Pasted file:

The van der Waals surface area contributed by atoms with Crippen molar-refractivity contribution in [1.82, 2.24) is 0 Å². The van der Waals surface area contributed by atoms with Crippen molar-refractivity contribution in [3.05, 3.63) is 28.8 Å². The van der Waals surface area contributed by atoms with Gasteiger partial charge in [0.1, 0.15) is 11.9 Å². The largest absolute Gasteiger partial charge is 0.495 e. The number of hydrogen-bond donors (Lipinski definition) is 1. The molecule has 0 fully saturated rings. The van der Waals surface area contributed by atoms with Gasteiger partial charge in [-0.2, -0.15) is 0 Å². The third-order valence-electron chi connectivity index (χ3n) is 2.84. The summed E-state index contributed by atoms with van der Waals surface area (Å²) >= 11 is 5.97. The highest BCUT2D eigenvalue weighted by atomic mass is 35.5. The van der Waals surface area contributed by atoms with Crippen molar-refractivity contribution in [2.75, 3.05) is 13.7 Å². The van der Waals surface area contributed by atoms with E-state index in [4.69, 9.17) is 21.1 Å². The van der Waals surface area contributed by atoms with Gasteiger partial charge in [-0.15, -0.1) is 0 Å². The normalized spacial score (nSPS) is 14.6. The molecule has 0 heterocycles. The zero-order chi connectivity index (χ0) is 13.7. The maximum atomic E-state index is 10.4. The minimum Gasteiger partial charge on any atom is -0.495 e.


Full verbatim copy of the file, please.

The van der Waals surface area contributed by atoms with Crippen molar-refractivity contribution in [1.82, 2.24) is 0 Å². The van der Waals surface area contributed by atoms with Crippen molar-refractivity contribution in [3.05, 3.63) is 28.8 Å². The van der Waals surface area contributed by atoms with Gasteiger partial charge in [0.1, 0.15) is 11.9 Å². The largest absolute Gasteiger partial charge is 0.495 e. The number of hydrogen-bond donors (Lipinski definition) is 1. The molecule has 0 fully saturated rings. The van der Waals surface area contributed by atoms with Gasteiger partial charge in [-0.2, -0.15) is 0 Å². The third-order valence-electron chi connectivity index (χ3n) is 2.84. The summed E-state index contributed by atoms with van der Waals surface area (Å²) >= 11 is 5.97. The highest BCUT2D eigenvalue weighted by atomic mass is 35.5. The van der Waals surface area contributed by atoms with Crippen molar-refractivity contribution in [2.75, 3.05) is 13.7 Å². The van der Waals surface area contributed by atoms with E-state index in [4.69, 9.17) is 21.1 Å². The van der Waals surface area contributed by atoms with Gasteiger partial charge in [-0.15, -0.1) is 0 Å². The normalized spacial score (nSPS) is 14.6. The molecule has 0 heterocycles. The zero-order chi connectivity index (χ0) is 13.7. The maximum atomic E-state index is 10.4. The minimum Gasteiger partial charge on any atom is -0.495 e.